February 07, 2024
Dr. Jean Chen, Baycrest’s Canada Research Chair in Neuroimaging of Aging and a Senior Scientist at Baycrest’s Rotman Research Institute, has received an important grant from the Canadian Institutes of Health Research (CIHR) to study how cognitive behaviour therapy (CBT), the gold-standard talk treatment for depression, impacts the brain health of older adult caregivers. This research is particularly significant considering caregivers of people who live with dementia are at greater risk of developing depression which may, in turn, reduce their ability to provide care.
As such, it is critical to treat depression not only for the individual’s own wellbeing, but also, in the case of caregivers, for the care recipient. Additionally, depression can increase dementia risk by up to five times, and up to 12 per cent of Canadians will suffer from depression at some point in their lives.
With this new grant, Dr. Chen and her Baycrest co-investigator Dr. Nasreen Khatri will use blood tests, neuroimaging and symptom-based assessments to study how CBT changes the brain. CBT is an evidence-based, short-term, collaborative, problem-solving therapy that helps people to turn maladaptive patterns of thinking into adaptive ones. An earlier study at Baycrest headed up by Dr. Khatri provided early evidence that CBT improves mood and
cognition, optimizing overall brain health in older adults. They will also look at inflammation levels in the brain, which are often correlated with depression.
“Our results will help clinicians optimize the use of CBT to improve the lives of the millions of Canadians living with depression,” says Dr. Chen. “In turn, this will help reduce their risk of dementia and allow them to lead their best possible lives as they age.”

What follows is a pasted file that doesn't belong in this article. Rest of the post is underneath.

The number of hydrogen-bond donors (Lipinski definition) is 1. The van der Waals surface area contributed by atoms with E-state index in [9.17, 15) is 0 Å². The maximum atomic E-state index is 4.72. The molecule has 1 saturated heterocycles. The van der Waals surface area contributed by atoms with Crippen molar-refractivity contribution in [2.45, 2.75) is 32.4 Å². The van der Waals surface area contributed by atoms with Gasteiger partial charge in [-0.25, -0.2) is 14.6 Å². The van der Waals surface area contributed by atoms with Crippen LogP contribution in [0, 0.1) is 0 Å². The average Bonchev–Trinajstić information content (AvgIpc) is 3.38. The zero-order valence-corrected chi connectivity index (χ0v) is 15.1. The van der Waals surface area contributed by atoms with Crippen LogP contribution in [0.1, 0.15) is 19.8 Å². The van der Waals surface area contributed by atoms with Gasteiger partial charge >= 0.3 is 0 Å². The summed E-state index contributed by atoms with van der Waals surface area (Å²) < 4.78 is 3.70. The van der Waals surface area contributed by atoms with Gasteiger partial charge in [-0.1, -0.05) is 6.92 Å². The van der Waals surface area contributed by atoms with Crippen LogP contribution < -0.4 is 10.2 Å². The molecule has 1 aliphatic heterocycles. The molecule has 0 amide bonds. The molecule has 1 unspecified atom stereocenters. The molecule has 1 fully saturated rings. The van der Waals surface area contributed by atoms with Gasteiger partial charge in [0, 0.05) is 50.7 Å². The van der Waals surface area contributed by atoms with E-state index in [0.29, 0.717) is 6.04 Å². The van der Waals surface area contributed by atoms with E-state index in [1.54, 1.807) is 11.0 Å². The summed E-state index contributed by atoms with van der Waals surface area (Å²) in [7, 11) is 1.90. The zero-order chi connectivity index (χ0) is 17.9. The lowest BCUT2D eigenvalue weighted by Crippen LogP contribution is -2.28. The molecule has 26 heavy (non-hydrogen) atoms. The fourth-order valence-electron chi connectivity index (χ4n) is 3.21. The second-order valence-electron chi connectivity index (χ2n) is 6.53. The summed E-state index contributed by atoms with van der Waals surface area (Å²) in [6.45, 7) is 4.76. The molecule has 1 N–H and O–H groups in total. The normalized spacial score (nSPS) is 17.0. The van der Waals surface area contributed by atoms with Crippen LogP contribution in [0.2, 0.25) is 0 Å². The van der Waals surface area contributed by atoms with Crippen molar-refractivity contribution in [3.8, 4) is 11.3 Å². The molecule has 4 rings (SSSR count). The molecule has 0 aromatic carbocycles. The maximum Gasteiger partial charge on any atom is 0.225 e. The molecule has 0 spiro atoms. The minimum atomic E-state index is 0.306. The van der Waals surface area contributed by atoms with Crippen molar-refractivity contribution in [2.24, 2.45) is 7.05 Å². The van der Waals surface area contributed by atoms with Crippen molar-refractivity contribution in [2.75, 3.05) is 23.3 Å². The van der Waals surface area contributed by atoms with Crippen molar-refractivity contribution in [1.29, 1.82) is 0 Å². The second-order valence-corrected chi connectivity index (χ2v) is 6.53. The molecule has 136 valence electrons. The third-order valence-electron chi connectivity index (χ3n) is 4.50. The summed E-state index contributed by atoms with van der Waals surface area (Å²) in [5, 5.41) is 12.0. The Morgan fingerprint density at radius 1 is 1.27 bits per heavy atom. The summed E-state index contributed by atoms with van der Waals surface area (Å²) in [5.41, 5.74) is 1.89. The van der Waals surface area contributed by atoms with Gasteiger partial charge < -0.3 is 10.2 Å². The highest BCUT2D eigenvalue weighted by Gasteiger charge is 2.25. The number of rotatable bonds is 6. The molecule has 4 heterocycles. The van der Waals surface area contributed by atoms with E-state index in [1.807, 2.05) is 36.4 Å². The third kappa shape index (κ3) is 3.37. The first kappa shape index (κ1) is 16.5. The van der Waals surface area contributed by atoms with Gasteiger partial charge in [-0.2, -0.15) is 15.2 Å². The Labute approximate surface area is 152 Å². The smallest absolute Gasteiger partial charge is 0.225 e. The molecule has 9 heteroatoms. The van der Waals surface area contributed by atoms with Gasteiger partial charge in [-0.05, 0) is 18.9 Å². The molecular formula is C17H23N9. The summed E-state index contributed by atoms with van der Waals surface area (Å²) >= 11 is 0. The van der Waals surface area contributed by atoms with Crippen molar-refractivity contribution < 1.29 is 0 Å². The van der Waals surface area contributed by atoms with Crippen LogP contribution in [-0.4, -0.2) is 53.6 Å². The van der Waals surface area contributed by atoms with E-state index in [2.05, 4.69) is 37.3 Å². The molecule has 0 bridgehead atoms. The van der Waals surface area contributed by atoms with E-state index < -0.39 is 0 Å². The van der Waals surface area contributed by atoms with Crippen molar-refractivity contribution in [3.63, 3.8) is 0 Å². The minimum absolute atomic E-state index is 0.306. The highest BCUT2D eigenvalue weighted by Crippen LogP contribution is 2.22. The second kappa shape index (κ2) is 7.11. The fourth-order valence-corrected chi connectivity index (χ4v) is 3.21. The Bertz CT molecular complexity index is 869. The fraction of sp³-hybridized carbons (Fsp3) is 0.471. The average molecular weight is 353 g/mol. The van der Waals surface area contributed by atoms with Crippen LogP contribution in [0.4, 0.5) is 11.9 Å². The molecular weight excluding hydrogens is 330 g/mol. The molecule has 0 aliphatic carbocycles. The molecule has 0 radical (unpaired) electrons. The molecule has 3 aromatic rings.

Dr. Chen is a pioneer in the use of magnetic resonance imaging (MRI) to examine vascular fluctuations in the brain as an indicator of brain health, and is currently leading research into the use of non-invasive therapies to improve brain health at home. Her crucial work is helping improve the lives of older adults both nationally and around the globe.
The CIHR’s Brain Health and Cognitive Impairment in Aging (BHCIA) Research Initiative: Mechanism in Brain Aging and Dementia Operating Grants funding opportunity was launched to advance the understanding about risk reduction and protective factors involved in promoting cognitive health and mitigating the changes that occur in the onset and progression of cognitive impairment and dementia in aging, while considering the intersection of different factors, including the social determinants of health and other structural and systemic barriers.
Baycrest is a global leader in aging and brain health through research, innovation, care, and education, working to defeat dementia and create a world where every older adult enjoys a life of purpose, inspiration and fulfilment. Baycrest is home to a robust research and innovation network, including the Baycrest Academy for Research and Education, which developed the Defy Dementia program, and houses the Rotman Research Institute, one of the world’s top research institutes in cognitive neuroscience and the scientific headquarters of the Canadian Consortium on Neurodegeneration in Aging, Canada’s largest national dementia research initiative; and the Baycrest-powered Centre for Aging + Brain Health Innovation, a solution accelerator focused on driving innovation in the aging and brain health sector. For more information, visit baycrest.org
About Baycrest’s Rotman Research Institute
The Rotman Research Institute at Baycrest is a preeminent international centre for the study of aging and human brain function. Through generous support from private donors and funding agencies, the RRI advances our understanding of human brain structure and function in critical areas of clinical, cognitive, and computational neuroscience, including perception, memory, language, attention and decision making. With a primary focus on aging and brain health, including Alzheimer’s and related dementias, research at the RRI and across the Baycrest campus promotes effective care and improved quality of life for older adults through research into age- and disease-related behavioural and neural changes.
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